In Edelman, the Court considered a challenge to the EEOC's regulation that permitted a Title VII charging party to complete a verification after completing an otherwise-timely discrimination charge. The Court noted that Title VII required both that a charge be filed concerning the complained-of conduct, 42 U.S.C. § 2000e-5(e)(1); and that a charging party must swear or affirm that the allegations are true, 42 U.S.C. § 2000e-5(b). 535 U.S. at 109. At issue was whether the EEOC's regulation permitting the later-submitted verification to "relate back" to the timely filed administrative charge, 29 C.F.R. § 1601.12(b), was appropriate. The Court deferred to the EEOC and its regulation, finding its construction of the requirements was appropriate and the charge did not necessarily have to be verified at the same time it was submitted. 535 U.S. at 117-19.[4]

After a charge is filed with the EEOC, a claimant may initiate a civil action based on the claims made in her EEOC charge only after receipt of a so-called "Right to Sue" letter ("RTS Letter"). Suit must be filed within 90 days of receiving the RTS Letter. See 42 U.S.C. § 2000e-5(f)(1) (Title VII); 29 U.S.C. § 626(c)(3)(e) (ADEA).

B. Timeline of potentially relevant events concerning administrative exhaustion

Against this backdrop, the following timeline is relevant to the parties' arguments and inform the court's analysis:

• January 10, 2014:
? Plaintiff's employment with Goodwill was terminated-hence the date on which alleged discrimination took place, see Compl. ¶ 5;
• April 28, 2014:
? Date of hearing before South Carolina Department of Employment and Workforce ("SCDEW") concerning Plaintiff's entitlement to employment security benefits; both Plaintiff and a representative of Goodwill appeared at the hearing, and SCDEW issued its decision on May 8, 2014, finding Plaintiff was not discharged for cause and was entitled to such benefits, see ECF No. 13-1;[5] the decision referenced Peggy B. Smith of Goodwill Industries of Lower S.C. Inc.; id.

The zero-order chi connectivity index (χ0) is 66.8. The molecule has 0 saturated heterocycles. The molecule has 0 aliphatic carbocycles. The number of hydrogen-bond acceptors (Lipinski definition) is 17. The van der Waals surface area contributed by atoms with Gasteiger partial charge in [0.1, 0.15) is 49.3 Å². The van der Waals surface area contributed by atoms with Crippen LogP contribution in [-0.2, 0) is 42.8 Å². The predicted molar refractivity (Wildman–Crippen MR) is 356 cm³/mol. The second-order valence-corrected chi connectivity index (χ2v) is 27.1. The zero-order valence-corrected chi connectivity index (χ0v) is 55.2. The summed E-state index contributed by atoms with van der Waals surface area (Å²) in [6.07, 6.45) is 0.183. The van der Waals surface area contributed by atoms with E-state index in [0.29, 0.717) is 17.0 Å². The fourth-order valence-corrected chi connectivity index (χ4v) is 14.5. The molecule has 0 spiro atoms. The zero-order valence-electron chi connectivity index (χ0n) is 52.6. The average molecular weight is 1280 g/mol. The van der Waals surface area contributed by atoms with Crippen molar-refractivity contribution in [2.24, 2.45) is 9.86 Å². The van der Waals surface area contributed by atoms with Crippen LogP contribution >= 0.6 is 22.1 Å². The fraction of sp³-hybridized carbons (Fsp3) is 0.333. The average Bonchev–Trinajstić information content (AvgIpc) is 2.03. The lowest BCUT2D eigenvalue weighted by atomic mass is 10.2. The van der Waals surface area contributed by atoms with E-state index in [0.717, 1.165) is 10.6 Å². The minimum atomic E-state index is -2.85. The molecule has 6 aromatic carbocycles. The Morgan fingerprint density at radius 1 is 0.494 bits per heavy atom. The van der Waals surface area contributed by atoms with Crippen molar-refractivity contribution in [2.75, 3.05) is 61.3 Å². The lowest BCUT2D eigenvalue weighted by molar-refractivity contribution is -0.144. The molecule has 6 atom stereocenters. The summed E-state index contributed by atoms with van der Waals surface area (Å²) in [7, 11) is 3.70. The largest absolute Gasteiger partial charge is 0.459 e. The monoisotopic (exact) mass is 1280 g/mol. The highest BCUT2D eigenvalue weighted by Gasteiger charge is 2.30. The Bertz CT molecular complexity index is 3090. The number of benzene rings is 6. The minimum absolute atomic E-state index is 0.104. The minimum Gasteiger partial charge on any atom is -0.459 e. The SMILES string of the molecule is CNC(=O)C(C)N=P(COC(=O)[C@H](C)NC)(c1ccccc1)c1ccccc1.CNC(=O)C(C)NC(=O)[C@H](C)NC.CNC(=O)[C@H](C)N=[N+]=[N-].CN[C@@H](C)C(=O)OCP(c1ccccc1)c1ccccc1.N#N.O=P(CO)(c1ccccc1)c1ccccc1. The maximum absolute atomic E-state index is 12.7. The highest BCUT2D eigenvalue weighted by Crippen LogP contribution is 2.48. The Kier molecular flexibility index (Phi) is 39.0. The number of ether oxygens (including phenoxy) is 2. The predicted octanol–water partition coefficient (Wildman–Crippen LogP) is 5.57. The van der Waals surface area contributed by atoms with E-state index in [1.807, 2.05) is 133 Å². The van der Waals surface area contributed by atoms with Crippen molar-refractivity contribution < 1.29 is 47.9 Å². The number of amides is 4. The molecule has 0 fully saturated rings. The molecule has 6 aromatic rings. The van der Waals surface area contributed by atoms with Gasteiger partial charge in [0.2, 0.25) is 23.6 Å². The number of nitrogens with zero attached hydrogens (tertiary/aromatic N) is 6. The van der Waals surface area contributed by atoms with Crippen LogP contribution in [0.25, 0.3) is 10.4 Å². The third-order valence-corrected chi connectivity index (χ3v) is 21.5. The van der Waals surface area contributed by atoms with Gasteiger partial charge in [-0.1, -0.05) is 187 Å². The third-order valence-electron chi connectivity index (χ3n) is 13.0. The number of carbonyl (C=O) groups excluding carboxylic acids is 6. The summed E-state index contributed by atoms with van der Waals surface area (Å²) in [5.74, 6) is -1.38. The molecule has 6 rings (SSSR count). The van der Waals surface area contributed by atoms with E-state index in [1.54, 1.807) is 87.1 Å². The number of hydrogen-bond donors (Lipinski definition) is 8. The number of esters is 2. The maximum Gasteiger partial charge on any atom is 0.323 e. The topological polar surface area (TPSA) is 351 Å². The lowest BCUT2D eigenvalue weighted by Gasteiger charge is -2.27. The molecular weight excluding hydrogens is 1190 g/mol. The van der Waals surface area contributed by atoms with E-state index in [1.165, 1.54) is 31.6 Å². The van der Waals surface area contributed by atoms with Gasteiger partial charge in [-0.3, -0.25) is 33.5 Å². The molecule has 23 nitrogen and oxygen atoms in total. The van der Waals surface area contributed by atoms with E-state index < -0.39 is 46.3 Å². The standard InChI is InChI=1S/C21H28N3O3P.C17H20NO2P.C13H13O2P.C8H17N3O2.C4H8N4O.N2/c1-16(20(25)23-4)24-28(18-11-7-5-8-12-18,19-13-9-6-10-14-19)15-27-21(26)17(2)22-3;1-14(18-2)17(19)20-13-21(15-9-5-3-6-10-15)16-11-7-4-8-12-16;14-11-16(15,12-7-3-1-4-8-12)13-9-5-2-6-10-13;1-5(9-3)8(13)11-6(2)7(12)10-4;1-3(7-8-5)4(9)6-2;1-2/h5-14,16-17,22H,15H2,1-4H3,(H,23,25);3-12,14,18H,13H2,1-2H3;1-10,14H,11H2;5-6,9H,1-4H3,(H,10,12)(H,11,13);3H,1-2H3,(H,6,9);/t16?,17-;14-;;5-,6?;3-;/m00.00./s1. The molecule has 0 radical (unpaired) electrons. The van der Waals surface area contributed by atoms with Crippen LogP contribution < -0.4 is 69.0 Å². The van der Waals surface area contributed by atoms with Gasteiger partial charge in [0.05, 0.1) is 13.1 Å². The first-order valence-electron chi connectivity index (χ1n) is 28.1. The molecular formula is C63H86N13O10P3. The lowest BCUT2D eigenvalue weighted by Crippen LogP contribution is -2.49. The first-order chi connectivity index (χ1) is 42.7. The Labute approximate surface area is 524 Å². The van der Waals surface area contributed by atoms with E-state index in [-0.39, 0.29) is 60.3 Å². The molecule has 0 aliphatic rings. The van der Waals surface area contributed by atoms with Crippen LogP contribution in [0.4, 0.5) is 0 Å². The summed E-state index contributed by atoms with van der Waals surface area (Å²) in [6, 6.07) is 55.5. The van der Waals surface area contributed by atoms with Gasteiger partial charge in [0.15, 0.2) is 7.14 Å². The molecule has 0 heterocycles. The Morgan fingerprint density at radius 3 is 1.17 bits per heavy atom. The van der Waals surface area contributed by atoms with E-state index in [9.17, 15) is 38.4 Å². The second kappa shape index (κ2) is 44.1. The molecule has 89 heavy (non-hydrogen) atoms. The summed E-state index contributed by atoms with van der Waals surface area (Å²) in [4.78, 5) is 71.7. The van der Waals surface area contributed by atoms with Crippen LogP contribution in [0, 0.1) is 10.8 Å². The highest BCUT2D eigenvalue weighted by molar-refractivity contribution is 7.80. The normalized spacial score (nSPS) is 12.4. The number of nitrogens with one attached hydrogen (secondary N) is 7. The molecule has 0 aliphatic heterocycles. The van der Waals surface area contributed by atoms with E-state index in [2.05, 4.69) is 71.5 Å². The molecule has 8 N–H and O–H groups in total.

• October 23, 2014:
? Date Plaintiff's counsel mailed the EEOC Intake Questionnaire that was completed by Plaintiff (and signed by Plaintiff on October 6, 2014), ECF No. 13-2 (completed four-page Questionnaire and six typed pages providing detailed information about inquiries made in Questionnaire);
• October 31, 2014:
? Date EEOC Representative Patricia Fuller signed the one-page "Notice of Charge of Discrimination" that was sent to Goodwill Industries of Lower S.C. in North Charleston, S.C. (to the attention of Peggy Smith, VP of Human Resources). ECF No. 13-6 at 3. The Notice of Charge indicates that "a charge of employment discrimination has been filed against your organization" under Title VII and the ADEA. Id. This EEOC "Form 131" is signed by Fuller on behalf of the EEOC; there is no blank for signature by the Charging Party. The EEOC checked the box indicating "[n]o action is required by you [Goodwill] at this time" concerning the EEOC's "handling of this charge[.]" Id. Other "check-box" options not selected by the EEOC in the Notice of Charge in this matter include the following: a request that the employer "call the EEOC Representative listed below concerning the further handling of this charge"; a request that the employer provide a position statement on issues covered by the charge; a request that the employer provide additional information (to be detailed in the Notice of Charge); and a notation of the EEOC's available mediation program that includes a blank for a date to be entered by which the employer should respond should it choose to participate in mediation. Id. The Notice of Charge indicates near the end that "[a] perfected charge (EEOC Form 5) will be mailed to you once it has been received from the Charging Party." Id.
• November 6, 2014:
? Deadline by which Plaintiff had to file a charge with the EEOC concerning the January 10, 2014 claims raised, as it is the ...